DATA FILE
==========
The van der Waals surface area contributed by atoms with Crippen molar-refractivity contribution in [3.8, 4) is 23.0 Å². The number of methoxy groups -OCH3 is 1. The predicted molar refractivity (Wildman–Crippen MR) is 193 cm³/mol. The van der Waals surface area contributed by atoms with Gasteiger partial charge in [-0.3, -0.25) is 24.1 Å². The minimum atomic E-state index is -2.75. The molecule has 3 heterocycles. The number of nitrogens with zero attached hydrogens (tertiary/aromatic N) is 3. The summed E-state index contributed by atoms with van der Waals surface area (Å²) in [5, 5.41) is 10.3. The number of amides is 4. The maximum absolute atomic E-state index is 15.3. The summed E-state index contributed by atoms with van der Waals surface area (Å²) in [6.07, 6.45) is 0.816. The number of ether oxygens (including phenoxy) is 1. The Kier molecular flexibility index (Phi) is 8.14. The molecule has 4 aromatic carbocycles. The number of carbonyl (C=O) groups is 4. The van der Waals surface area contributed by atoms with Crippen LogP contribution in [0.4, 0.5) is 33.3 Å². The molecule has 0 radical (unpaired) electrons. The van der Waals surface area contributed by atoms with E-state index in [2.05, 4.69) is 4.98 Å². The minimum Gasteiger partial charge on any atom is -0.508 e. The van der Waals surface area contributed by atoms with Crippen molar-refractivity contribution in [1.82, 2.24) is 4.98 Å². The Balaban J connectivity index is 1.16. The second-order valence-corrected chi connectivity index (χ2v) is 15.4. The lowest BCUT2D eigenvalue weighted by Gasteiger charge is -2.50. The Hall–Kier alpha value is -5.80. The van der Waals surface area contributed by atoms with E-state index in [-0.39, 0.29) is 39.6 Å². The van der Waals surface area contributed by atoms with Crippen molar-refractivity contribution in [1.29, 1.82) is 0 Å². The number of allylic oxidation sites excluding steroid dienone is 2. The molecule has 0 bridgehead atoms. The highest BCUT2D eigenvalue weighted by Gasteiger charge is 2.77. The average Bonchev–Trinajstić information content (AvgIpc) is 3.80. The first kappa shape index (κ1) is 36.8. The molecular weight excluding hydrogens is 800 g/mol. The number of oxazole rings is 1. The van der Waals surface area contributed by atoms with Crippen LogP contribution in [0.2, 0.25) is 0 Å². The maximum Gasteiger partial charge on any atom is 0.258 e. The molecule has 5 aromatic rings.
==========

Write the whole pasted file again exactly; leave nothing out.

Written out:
The van der Waals surface area contributed by atoms with Crippen molar-refractivity contribution in [3.8, 4) is 23.0 Å². The number of methoxy groups -OCH3 is 1. The predicted molar refractivity (Wildman–Crippen MR) is 193 cm³/mol. The van der Waals surface area contributed by atoms with Gasteiger partial charge in [-0.3, -0.25) is 24.1 Å². The minimum atomic E-state index is -2.75. The molecule has 3 heterocycles. The number of nitrogens with zero attached hydrogens (tertiary/aromatic N) is 3. The summed E-state index contributed by atoms with van der Waals surface area (Å²) in [5, 5.41) is 10.3. The number of amides is 4. The maximum absolute atomic E-state index is 15.3. The summed E-state index contributed by atoms with van der Waals surface area (Å²) in [6.07, 6.45) is 0.816. The number of ether oxygens (including phenoxy) is 1. The Kier molecular flexibility index (Phi) is 8.14. The molecule has 4 aromatic carbocycles. The number of carbonyl (C=O) groups is 4. The van der Waals surface area contributed by atoms with Crippen LogP contribution in [0.4, 0.5) is 33.3 Å². The molecule has 0 radical (unpaired) electrons. The van der Waals surface area contributed by atoms with E-state index in [2.05, 4.69) is 4.98 Å². The minimum Gasteiger partial charge on any atom is -0.508 e. The van der Waals surface area contributed by atoms with Crippen molar-refractivity contribution in [1.82, 2.24) is 4.98 Å². The Balaban J connectivity index is 1.16. The second-order valence-corrected chi connectivity index (χ2v) is 15.4. The lowest BCUT2D eigenvalue weighted by Gasteiger charge is -2.50. The Hall–Kier alpha value is -5.80. The van der Waals surface area contributed by atoms with E-state index in [-0.39, 0.29) is 39.6 Å². The van der Waals surface area contributed by atoms with Crippen molar-refractivity contribution in [1.29, 1.82) is 0 Å². The number of allylic oxidation sites excluding steroid dienone is 2. The molecule has 0 bridgehead atoms. The highest BCUT2D eigenvalue weighted by Gasteiger charge is 2.77. The average Bonchev–Trinajstić information content (AvgIpc) is 3.80. The first kappa shape index (κ1) is 36.8. The molecular weight excluding hydrogens is 800 g/mol. The number of oxazole rings is 1. The van der Waals surface area contributed by atoms with Crippen LogP contribution in [0.2, 0.25) is 0 Å². The maximum Gasteiger partial charge on any atom is 0.258 e. The molecule has 5 aromatic rings.